It is this reality that has led most prominent political players in the U.S. — especially those who are seeking the presidency — to avoid saying much of consequence about the monumental blunders of the Bush administration in a region where Washington’s mistakes invariably invite blowback.
There are, of course, exceptions to the rule. One presidential candidate, Congressman Dennis Kucinich, D-Ohio, is wading into the thick of the debate. “The chaos and factional violence in Gaza that ultimately led to the Hamas military takeover of the Presidential Compound and the National Security Guard building demonstrates a failure of President Bush’s strategy in matters relating to Hamas,” says Kucinich
Picking up on Carter’s assessment, the congressman adds, “The humanitarian, economic and political boycott imposed on the elected Hamas government were meant to force Hamas to accept U.S. and Israeli conditions or alternatively to force it out of power. The boycott has accomplished neither goal and instead has created a severe humanitarian crisis that is now marred by political factionalism, violence, and unrest.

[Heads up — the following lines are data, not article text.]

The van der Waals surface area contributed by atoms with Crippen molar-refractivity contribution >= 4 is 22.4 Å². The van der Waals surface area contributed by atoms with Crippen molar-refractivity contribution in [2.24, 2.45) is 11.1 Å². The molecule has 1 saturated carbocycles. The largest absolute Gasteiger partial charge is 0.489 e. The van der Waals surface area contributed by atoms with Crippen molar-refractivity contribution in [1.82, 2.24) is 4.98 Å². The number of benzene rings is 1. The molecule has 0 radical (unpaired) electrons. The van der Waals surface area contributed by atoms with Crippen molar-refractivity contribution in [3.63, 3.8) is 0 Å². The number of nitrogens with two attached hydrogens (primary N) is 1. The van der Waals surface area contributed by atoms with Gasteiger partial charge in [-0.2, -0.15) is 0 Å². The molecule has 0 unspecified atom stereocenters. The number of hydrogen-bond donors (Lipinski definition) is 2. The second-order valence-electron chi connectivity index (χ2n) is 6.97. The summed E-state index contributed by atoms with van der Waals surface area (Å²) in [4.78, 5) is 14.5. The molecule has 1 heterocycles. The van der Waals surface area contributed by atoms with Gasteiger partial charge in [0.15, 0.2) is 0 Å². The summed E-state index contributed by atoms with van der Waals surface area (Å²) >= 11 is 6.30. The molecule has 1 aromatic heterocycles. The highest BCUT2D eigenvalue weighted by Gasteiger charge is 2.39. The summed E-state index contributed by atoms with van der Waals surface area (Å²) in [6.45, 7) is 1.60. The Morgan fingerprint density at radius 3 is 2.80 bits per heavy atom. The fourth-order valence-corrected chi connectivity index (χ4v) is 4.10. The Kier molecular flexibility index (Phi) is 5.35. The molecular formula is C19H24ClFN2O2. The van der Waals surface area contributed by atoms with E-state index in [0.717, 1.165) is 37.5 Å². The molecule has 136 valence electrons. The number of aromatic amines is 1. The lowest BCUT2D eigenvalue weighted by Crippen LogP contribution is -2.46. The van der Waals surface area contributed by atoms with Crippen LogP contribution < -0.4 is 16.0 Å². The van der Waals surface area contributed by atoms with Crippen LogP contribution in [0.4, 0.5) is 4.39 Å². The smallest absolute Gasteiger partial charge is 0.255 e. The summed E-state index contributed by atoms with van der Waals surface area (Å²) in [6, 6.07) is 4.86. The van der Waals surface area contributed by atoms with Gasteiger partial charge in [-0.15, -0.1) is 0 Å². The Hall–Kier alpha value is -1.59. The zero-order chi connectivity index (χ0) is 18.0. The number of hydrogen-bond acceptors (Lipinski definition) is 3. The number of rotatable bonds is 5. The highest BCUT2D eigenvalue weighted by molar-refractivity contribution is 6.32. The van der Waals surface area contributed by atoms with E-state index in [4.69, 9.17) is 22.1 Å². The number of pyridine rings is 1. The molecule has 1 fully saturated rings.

Give Kucinich credit for recognizing the crisis on the ground. As the congressman notes, since the suspension of aid to the Palestinian Authority began in April 2006, the number of Palestinians living in abject poverty has risen to more than a million. And a Palestinian Authority budget that was once $1.5 billion annually has shrunk to $500 million, making it impossible to maintain basic services.
Those circumstances made Gaza what Jan Egeland, the special advisor to the United Nations Secretary General, described months ago as “a ticking time bomb.” Now the bomb has gone off and Egeland says, This is the product of failed Palestinian policies, failed Israeli policies, failed international policy.”
Kucinich argues that the U.S. should now play a role in shifting the failed international policy to which Egeland refers.
The Ohioan is calling on Congress to pressure the Bush administration to:
1. Announce that the U.S. will immediately extend diplomatic recognition to the former national unity government coalition of Hamas and Fatah;
2. Ask for the reconstitution of the coalition government;
3. Initiate high level diplomatic talks in the region, including representatives chosen by the coalition government;
4. Send emergency food and medical aid to Gaza, under auspices of UN and NGOs.
Those are rational proposals — admittedly optimistic, but not irrationally so.
Unfortunately, Kucinich’s voice is a lonely one — not just in the presidential race but in the broader politics of the Washington.
Congress is not likely to even begin to exert the sort of pressure Kucinich proposes. In the absence of meaningful debate and serious challenges to their approach, Bush and Rice will continue to get it wrong. In so doing, they will make life worse for Palestinians, and for Israelis. The will place the propsect of stability further out of reach in the entire region. And, despite all their pronouncements to the contrary, they will make the world a dramatically more dangerous place.
John Nichols’ new book is